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I'm working on a site where the site background is chosen randomly from among the entries in an "artwork" channel. I'm using the following code in my _layout.html template to get the url for the chosen image:

{# choose a random entry for the site background #}
{% set randomArtwork = craft.entries.section('artwork').order('RAND()').first() %}

{# set the url for the background image #}
{% set backgroundImageUrl = randomArtwork.artImageBkg.first().url %}

The chosen image is then displayed by adding an inline style to the body tag like this:

<body{% if backgroundImage is defined %} style="background-image: url({{ backgroundImageUrl }});"{% endif %}>

Right now, this code runs on every page request and a different image is displayed on every page load on the site.

However, I'd like to be able to run this code only once per user, per site visit so that the background image will change on repeat visits to the site, but on a single visit, the user will see one persistent image.

How can I go about doing this in Craft?

As an alternative, I also thought to use Craft's {% cache %} tags to set my template variables on a timed basis so that visitors in a particular hour would only see one persistent image, but I couldn't figure out how to get this to work.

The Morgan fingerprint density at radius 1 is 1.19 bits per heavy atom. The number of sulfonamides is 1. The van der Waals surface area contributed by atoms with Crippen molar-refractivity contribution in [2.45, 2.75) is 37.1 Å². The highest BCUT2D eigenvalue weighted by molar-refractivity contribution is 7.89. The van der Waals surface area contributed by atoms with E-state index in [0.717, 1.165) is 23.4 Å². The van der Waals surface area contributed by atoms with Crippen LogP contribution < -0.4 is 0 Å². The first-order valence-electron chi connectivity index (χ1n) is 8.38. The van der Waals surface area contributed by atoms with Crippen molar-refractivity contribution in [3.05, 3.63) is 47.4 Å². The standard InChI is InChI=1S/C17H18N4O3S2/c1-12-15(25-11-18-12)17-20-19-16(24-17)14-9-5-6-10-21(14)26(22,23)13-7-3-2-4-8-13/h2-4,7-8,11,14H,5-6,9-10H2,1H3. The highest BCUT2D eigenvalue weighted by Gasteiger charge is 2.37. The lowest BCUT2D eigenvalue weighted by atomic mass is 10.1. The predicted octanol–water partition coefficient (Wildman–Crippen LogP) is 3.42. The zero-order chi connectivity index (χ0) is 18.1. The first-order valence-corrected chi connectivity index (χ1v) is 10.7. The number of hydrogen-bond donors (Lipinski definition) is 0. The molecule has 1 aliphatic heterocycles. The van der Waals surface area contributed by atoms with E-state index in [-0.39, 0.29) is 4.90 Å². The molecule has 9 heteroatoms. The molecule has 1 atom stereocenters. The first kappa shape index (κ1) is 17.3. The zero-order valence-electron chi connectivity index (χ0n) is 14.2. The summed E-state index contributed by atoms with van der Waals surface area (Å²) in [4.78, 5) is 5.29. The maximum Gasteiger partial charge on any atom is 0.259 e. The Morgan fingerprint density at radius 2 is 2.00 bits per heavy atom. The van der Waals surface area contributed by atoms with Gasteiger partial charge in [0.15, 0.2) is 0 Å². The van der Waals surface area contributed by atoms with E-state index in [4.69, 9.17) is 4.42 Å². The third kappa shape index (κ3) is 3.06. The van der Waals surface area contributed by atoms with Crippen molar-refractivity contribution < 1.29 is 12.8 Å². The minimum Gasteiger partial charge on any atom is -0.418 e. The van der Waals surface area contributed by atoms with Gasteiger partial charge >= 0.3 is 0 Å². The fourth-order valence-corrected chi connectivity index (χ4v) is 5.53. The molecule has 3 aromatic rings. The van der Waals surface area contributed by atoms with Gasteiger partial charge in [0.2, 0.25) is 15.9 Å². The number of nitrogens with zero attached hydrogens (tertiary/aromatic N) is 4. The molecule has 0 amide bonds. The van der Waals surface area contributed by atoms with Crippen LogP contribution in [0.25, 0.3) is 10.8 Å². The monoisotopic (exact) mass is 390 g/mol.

When I tried to use the {% cache %} tags on individual templates, I got a warning that a template that extends another (in this case, my _layout.html template) can't have a body.

And adding the {% cache %} tags to my _layout.html template wasn't affecting the persistence of the background image.

Any ideas?

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Sounds like you need a good cookie solution to keep track of which background has been chosen for each visitor.

I'd recommend using the LJ Cookies plugin to easily set & retrieve the filename of the background image.

(I don't believe the cache tag will be useful to you in this case.)

  • Thanks for the recommendation Lindsey. I was hoping there would be a native way to accomplish this without having to resort to a plug-in. – Adam Snetman Jan 6 '15 at 20:23
  • The closest thing to a native way of handling this would be to write a small plugin with a template hook, and let your template hook get & set the cookie for you. But honestly, that's practically the same thing, so I'd still recommend going with the lightweight LJ Cookies plugin. – Lindsey D Jan 6 '15 at 21:50

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